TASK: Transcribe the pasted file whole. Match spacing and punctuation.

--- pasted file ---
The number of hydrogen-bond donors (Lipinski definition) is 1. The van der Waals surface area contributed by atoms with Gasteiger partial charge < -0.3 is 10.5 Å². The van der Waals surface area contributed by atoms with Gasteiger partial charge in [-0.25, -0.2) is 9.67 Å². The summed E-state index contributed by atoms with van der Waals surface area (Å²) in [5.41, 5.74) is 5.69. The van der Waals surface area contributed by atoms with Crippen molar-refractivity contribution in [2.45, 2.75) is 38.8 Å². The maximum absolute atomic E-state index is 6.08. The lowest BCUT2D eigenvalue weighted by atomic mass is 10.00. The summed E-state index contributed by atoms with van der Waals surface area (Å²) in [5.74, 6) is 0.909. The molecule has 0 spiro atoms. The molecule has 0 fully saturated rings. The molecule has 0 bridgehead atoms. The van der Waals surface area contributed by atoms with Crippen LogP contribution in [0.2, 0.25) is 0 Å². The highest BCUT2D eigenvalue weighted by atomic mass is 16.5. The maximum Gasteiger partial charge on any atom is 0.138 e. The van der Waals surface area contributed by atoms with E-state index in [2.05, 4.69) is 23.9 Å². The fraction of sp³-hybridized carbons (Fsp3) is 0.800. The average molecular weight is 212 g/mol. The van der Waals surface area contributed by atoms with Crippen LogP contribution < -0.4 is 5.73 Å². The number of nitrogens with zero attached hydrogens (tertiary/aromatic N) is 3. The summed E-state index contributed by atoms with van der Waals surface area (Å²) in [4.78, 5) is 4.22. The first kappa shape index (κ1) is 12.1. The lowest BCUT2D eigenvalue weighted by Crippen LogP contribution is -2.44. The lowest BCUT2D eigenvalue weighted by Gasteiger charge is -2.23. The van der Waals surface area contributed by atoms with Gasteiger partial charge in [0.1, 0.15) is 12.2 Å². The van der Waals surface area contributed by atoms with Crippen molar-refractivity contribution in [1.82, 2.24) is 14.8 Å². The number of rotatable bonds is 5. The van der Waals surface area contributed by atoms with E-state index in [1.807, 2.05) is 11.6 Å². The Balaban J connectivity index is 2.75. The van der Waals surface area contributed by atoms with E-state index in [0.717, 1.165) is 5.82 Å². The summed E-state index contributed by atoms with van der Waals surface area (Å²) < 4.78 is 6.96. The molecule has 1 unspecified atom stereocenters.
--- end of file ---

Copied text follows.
The number of hydrogen-bond donors (Lipinski definition) is 1. The van der Waals surface area contributed by atoms with Gasteiger partial charge < -0.3 is 10.5 Å². The van der Waals surface area contributed by atoms with Gasteiger partial charge in [-0.25, -0.2) is 9.67 Å². The summed E-state index contributed by atoms with van der Waals surface area (Å²) in [5.41, 5.74) is 5.69. The van der Waals surface area contributed by atoms with Crippen molar-refractivity contribution in [2.45, 2.75) is 38.8 Å². The maximum absolute atomic E-state index is 6.08. The lowest BCUT2D eigenvalue weighted by atomic mass is 10.00. The summed E-state index contributed by atoms with van der Waals surface area (Å²) in [5.74, 6) is 0.909. The molecule has 0 spiro atoms. The molecule has 0 fully saturated rings. The molecule has 0 bridgehead atoms. The van der Waals surface area contributed by atoms with Crippen LogP contribution in [0.2, 0.25) is 0 Å². The highest BCUT2D eigenvalue weighted by atomic mass is 16.5. The maximum Gasteiger partial charge on any atom is 0.138 e. The van der Waals surface area contributed by atoms with E-state index in [2.05, 4.69) is 23.9 Å². The fraction of sp³-hybridized carbons (Fsp3) is 0.800. The average molecular weight is 212 g/mol. The van der Waals surface area contributed by atoms with Crippen LogP contribution < -0.4 is 5.73 Å². The number of nitrogens with zero attached hydrogens (tertiary/aromatic N) is 3. The summed E-state index contributed by atoms with van der Waals surface area (Å²) in [4.78, 5) is 4.22. The first kappa shape index (κ1) is 12.1. The lowest BCUT2D eigenvalue weighted by Crippen LogP contribution is -2.44. The lowest BCUT2D eigenvalue weighted by Gasteiger charge is -2.23. The van der Waals surface area contributed by atoms with Gasteiger partial charge in [0.1, 0.15) is 12.2 Å². The van der Waals surface area contributed by atoms with Crippen molar-refractivity contribution in [1.82, 2.24) is 14.8 Å². The number of rotatable bonds is 5. The van der Waals surface area contributed by atoms with E-state index in [1.807, 2.05) is 11.6 Å². The Balaban J connectivity index is 2.75. The van der Waals surface area contributed by atoms with E-state index in [0.717, 1.165) is 5.82 Å². The summed E-state index contributed by atoms with van der Waals surface area (Å²) < 4.78 is 6.96. The molecule has 1 unspecified atom stereocenters.